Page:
Additional Drinking Water Treatment in Algal Season (April to October)
Additional monitoring and water quality sampling occurs above Geren Island, in the North Santiam River watershed (Salem's drinking water source) during algal season. Based on information learned in 2018, the City can now adjust drinking water treatment processes based on watershed conditions and the water quality data received. Additional treatment processes used to remove cyanotoxins and to ensure safe drinking water include:
- Acetic Acid (added to Slow Sand Filtration)
- Increased chlorine dosage
- Powdered Activated Carbon (PAC)
In addition, the City is now investing close to $50 million dollars for the design and construction of an ozone treatment facility on Geren Island. This new facility is anticipated to be completed in the Spring of 2021.
Preparation for algae season
In May 2018, for the first time, cyanotoxins from the die off of a certain type of blue-green algae made their way through the slow sand filters and were detected at Aldersgate, the entrance to our distribution system. As the algal season progressed, the City began to add Acetic Acid (vinegar) to the water as it flowed into the slow sand filters. This helped the biological surface layer to grow, and boosted the ability of the Schmutzdecke to remove cyanotoxins from the water. As a result, and in preparation for the coming algal season, the City will begin to add acetic acid to the slow sand filters in April.
Added treatment steps to manage cyanotoxins
We have added treatment steps—increasing chlorine dosage and using powdered activated carbon to control cyanotoxins. These additional barriers, along with slow sand filtration, reduce and eliminate cyanotoxins if they enter the water treatment plant. Until ozone treatment is available, increased levels of chlorine coupled with powdered activated carbon are the most effective way for us to protect our community from cyanotoxins. These treatment steps will be used until the long-term solution—ozone treatment—is in place in spring 2021.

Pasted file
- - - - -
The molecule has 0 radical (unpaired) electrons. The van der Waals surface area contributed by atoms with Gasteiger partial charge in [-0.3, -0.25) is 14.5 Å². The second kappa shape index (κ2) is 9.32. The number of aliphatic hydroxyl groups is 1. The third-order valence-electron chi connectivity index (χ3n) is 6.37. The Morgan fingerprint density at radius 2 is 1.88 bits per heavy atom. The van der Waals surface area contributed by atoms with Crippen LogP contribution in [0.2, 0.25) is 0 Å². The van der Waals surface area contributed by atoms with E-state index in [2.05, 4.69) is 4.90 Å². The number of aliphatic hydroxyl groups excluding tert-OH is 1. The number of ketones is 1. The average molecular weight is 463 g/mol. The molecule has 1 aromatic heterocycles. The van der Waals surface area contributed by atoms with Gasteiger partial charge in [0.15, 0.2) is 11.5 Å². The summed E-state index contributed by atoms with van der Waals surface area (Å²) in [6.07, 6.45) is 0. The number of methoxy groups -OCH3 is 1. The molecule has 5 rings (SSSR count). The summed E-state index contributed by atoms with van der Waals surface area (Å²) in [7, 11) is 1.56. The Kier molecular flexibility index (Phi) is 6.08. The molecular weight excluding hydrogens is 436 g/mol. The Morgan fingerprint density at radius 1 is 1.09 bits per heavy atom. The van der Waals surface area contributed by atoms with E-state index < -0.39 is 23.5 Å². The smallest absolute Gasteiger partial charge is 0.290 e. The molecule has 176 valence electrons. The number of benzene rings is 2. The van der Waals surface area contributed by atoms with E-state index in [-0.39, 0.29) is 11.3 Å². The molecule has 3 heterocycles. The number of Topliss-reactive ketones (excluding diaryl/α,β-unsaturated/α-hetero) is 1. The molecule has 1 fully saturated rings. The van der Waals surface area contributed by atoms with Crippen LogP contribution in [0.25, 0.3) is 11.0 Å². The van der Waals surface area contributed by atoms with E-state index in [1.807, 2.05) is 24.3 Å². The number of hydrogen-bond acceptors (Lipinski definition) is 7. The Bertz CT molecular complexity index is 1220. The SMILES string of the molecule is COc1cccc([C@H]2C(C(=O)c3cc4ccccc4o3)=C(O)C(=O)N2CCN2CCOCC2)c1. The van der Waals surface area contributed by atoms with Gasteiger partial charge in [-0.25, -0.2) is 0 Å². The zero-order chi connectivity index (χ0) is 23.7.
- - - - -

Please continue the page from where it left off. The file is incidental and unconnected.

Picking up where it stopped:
Increased chlorine dose
The Environmental Protection Agency requires that chlorine be added to drinking water treatment processes for disinfection when surface waters (streams, rivers, lakes, etc.) are the source. For this reason, chlorine is always used at Geren Island as final step in the treatment process.
If cyanotoxins are present, the level of chlorine used in our water treatment will be slightly increased, enough to destroy the cyanotoxins. Then, using a type of salt (sodium bisulfite), chlorine levels are reduced to the normal levels as the treated water leaves the plant.
We anticipate the changes to how the water tastes and smells due to the additional treatment steps will not be noticed by most residential customers. Nor will these changes impact our industrial or commercial users. We will be conducting water quality and tastye studies to ensure our customers continue to receive the highest quality water and consistent aesthetics.